PEMBROKE — The Givens Performing Arts Center is celebrating Halloween with music and storytelling in a special collaborative production entitled “Ghost Light.”
The virtual event will debut on GPAC’s website this month.
“Ghost Light” features musical performances by staff and faculty from The University of North Carolina at Pembroke Music Department coupled with local ghost stories collected by the Museum of the Southeast American Indian and read by UNCP staff and faculty, all filmed on the GPAC stage and made available through the GPAC website.
“This has been an incredibly fun and collaborative project,” said James Bass, GPAC executive director. “We were able to work with a number of talented people to create a visually spectacular performance.”
“Ghost Light” will feature flautist Sarah Busman, pianists Jae Won Kim and Mark Tollefsen and vocalist Katie DeFiglio, percussionist Joseph Van Hassel, electronic music by Andrew Beck, and readings by Mary Ann Jacobs, Nancy Fields, Lawrence Locklear, Phillip Bullard, Ashley McMillian and Tonya Elk Locklear.
Busman, who originated the concept of “Ghost Light” as performances to showcase faculty music talent, said she is surprised at how the idea has transformed.
“It was going to be this little thing, this little concert with just a couple people reading a couple ghost stories, and it’s turned into this super amazing thing,” Busman said.
Busman will be performing a piece by composer Nicole Chamberlain called “Lilliputian.” The original work was written for small instruments like a small piano, piccolo and music box. Busman is dressed as a doll and surrounded by large dress forms making her appear small.
“It has this real creepy doll vibe, like old children songs that have that creep-out factor,” Busman said.
Those ideas were brought to life visually by GPAC Technical Director Lenea Barela-Lewis. In addition to filming the performances, she also was responsible for the lighting and scenic design, along with Gary Tremblay.
Creating the visual effects for the “Lillilputian” performance was especially intriguing for Barela-Lewis.
“That was a very visually striking piece and it was just so much fun,” she said. “I brought out all types of colors and shapes.”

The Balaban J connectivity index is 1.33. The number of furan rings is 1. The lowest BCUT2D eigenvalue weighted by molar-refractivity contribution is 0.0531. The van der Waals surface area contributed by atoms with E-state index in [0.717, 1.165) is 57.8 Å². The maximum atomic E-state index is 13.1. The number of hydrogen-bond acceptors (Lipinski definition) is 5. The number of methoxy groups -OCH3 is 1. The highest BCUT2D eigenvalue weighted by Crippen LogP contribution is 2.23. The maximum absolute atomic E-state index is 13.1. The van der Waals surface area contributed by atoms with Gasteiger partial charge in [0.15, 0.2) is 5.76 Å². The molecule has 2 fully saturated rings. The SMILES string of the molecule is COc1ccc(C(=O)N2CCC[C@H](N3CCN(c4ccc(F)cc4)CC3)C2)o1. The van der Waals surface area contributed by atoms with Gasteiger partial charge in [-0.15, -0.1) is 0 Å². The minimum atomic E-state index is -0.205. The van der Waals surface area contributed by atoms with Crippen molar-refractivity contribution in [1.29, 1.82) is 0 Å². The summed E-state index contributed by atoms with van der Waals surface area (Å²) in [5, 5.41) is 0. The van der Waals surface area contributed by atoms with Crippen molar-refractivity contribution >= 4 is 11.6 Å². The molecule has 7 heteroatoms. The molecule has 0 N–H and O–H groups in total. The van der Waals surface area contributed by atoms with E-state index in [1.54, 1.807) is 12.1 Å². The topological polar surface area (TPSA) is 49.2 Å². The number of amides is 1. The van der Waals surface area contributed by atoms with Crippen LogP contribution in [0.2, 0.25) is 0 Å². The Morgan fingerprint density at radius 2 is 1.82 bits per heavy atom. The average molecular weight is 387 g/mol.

“Booger on a Bicycle,” read by Phillip Bullard, will also have unique visuals for audience to experience. In the scene, Bullard will be surrounded by bicycles propped up at different levels. Barela-Lewis uses a piece of lighting equipment called a gobo rotator to create movement on the set, so as Bullard reads in the foreground, there are bicycle spokes in motion in the background.
“That one was particularly fun to record,” Barela-Lewis said “It was just beautifully done.”
Barela-Lewis said “Ghost Light” will spook audience members in a variety of ways.
“Each piece was designed with its own theme and color scheme in mind,” she said. “Working closely with our set designer allowed me to blend our ideas of how each section should feel and what we were visually trying to convey to the audience.
“Every piece that we did just had a kind of different feel. There was just something that was a little eerie about this or a little eerie about that.
The ghost stories in the show were collected by Nancy Fields, director of the Museum of the Southeast American Indian at UNCP. According to Fields, the stories were curated from ghostly tales shared with her over the years, and they have eerie local connections.
“I love ghost stories,” Fields said. “I collect them, and as these were shared with me, I began writing them down years ago.”
Fields’ collection of local haunting tales became a perfect blend for the creepy classical music selections on “Ghost Light.”
Barela-Lewis said the performances will rival national symphonies or Broadway tours, with the talent and abilities showcased.
“I want people to see that we’re being innovative and collaborative on campus,” she said. “We’re all trying to work together to further our craft.”
“‘Ghost Light’ is a way to bring the arts together for an audience during a time when so many artistic ventures have been canceled,” Sarah Busman said.
The GPAC virtual season is only available on the venue’s website, www.uncp.edu/gpac and is free to the public. More content will be shared on the venue’s social media sites.
“I hope people watching it start hearing sounds in their house, and they start wondering what they are,” Busman said. “Was that creak from the door or was it something spookier?”
Tomeka Sinclair can be reached at [email protected] or 910-416-5865.